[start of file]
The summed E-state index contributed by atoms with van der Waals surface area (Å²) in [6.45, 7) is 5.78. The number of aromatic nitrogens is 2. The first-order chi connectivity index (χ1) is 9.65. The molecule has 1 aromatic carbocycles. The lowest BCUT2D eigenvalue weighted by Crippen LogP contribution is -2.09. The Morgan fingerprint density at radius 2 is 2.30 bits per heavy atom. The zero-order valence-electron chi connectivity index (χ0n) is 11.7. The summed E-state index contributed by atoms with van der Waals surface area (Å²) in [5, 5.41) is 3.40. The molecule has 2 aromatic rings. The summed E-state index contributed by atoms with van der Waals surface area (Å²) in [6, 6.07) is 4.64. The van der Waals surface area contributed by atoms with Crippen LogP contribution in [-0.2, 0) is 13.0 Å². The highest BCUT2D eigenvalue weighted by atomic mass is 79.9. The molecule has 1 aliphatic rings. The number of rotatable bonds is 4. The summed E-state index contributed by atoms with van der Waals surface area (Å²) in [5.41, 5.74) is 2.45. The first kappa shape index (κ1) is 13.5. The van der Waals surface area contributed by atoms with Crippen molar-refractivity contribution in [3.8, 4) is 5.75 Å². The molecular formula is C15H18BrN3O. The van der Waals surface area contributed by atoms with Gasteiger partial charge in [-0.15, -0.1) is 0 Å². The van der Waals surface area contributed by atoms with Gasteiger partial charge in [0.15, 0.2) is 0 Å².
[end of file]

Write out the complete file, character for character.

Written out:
The summed E-state index contributed by atoms with van der Waals surface area (Å²) in [6.45, 7) is 5.78. The number of aromatic nitrogens is 2. The first-order chi connectivity index (χ1) is 9.65. The molecule has 1 aromatic carbocycles. The lowest BCUT2D eigenvalue weighted by Crippen LogP contribution is -2.09. The Morgan fingerprint density at radius 2 is 2.30 bits per heavy atom. The zero-order valence-electron chi connectivity index (χ0n) is 11.7. The summed E-state index contributed by atoms with van der Waals surface area (Å²) in [5, 5.41) is 3.40. The molecule has 2 aromatic rings. The summed E-state index contributed by atoms with van der Waals surface area (Å²) in [6, 6.07) is 4.64. The van der Waals surface area contributed by atoms with Crippen LogP contribution in [-0.2, 0) is 13.0 Å². The highest BCUT2D eigenvalue weighted by atomic mass is 79.9. The molecule has 1 aliphatic rings. The number of rotatable bonds is 4. The summed E-state index contributed by atoms with van der Waals surface area (Å²) in [5.41, 5.74) is 2.45. The first kappa shape index (κ1) is 13.5. The van der Waals surface area contributed by atoms with Crippen molar-refractivity contribution in [3.8, 4) is 5.75 Å². The molecular formula is C15H18BrN3O. The van der Waals surface area contributed by atoms with Gasteiger partial charge in [-0.15, -0.1) is 0 Å². The van der Waals surface area contributed by atoms with Gasteiger partial charge in [0.15, 0.2) is 0 Å².